35. It is not as I pointed out an easy position for the Applicant. His response has always been that no such conversations took place. He has no particulars to give other than to express a firm denial which he has consistently done, and to examine the Respondent's and M's accounts for inconsistencies, improbabilities, and errors. This was fully explored.

36. I have born in mind throughout 2 particular points. No burden lies on the Applicant. He has to prove nothing. Secondly there was no contemporaneous record either between the parties, with the building society nor with any one else. What is being raised are conversations respectively 13 and 12 years ago. The first record in writing is in 2004.

37. I have therefore examined the evidence of the Respondent with care. It was submitted that I should treat it as a fabrication. I bear in mind it could alternatively be mistaken or exaggerated. It is said to be inherently improbable. Why did the Applicant not go to the building society as well as the Respondent if there was an agreement? It is said that the valuation she says she took at the time was simply plucked out of the air. Why did M not know of the agreement until her alleged conversation with the Respondent nearly a year later? This is particularly so given the closeness of the Respondent's family. It is in all an incredible account.

38. I have to access the parties and reach my own conclusion whether I consider the Respondent has satisfied me her account is more likely to be truthful. I find that it is. My further findings are as follows.

Further findings
39. The Applicant in early 1993 was in financial difficulties when his partner left. She had contributed to the outgoings. The Applicant, believing it to be for a short time only, was not so hostile to the Applicant that it prevented her agreeing to reduced maintenance if the arrears would be made up.

40. I was troubled for a time about whether such a conversation could have taken place later in the year when their relationship had restarted. The answer lies in the nature of that new relationship. They were not cohabiting save at weekends. The Applicant took over none of the Applicant's outgoings nor did he contribute save for £50 a week and then only to January 1994. His own view of the nature of their relationship which I have set out is supportive of that and an insight into his view of it.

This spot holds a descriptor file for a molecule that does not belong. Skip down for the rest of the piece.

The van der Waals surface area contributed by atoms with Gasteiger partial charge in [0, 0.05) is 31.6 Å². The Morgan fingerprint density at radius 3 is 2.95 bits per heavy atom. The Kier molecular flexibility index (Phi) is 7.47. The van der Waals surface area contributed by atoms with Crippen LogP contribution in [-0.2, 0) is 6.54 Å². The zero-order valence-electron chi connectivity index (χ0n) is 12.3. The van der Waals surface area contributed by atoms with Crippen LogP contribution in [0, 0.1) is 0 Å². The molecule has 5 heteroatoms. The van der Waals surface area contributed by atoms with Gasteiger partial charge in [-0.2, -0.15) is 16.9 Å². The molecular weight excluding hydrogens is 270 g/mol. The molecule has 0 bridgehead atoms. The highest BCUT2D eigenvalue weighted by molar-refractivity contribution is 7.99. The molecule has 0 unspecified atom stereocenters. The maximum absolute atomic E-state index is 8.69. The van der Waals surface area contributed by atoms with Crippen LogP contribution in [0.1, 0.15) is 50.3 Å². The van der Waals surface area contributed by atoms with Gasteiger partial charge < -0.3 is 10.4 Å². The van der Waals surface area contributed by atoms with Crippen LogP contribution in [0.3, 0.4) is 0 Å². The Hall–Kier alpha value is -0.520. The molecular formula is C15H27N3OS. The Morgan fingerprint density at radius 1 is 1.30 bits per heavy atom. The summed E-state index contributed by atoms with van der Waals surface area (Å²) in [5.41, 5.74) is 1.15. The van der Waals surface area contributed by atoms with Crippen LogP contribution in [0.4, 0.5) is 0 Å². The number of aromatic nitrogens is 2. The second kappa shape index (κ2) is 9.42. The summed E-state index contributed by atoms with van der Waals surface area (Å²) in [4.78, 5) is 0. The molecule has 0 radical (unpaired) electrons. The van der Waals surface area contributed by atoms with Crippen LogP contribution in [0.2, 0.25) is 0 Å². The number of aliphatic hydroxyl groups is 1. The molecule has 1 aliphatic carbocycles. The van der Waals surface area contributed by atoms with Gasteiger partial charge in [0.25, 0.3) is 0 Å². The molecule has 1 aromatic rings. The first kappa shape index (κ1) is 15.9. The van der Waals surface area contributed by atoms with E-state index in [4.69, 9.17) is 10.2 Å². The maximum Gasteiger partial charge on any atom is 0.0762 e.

41. It was the Applicant's mention of giving up his job in January 1994 and drawing benefits which was, I am satisfied, one of the factors behind the conversation. Though the Applicant would be mini cab driving, the financial implications for her were dire. There were arrears already for the best part of a year. There were doubts about whether the £50 a week would be continuing given that the Respondent would have less income. The Applicant himself said in his most recent statement that he knew he was to lose his employment. He added - "I was trying desperately to secure alternative employment and I realised that this might cause the Respondent some hardship".

42. It meant that the Respondent's dependence on the Applicant for repayment of arrears and future payments was very doubtful. It is therefore understandable that, given the nature of their relationship and the financial position, a conversation as described by the Respondent took place.

43. I find that the detail given by the Respondent rings true. She did check the value of the house. They both did approximate calculations based on it. Furthermore, as Mr Alloway pointed out in argument, it was not an immediate interest in the property which was under discussion. The earliest triggering event was likely to be Js' completion of full-time education. He was going to finish school in 1996, but whether he would start tertiary education was unknown. Any realisation by the Applicant of his charge could well be 3 to 6 years away.

44. That was not the only consideration. Property prices were in recession. The Applicant had a negative equity. Prices might not recover; they could continue to go down. Given these imponderables, the agreement made not only was far from unfair to the Applicant but, given his very uncertain financial future, it made good sense.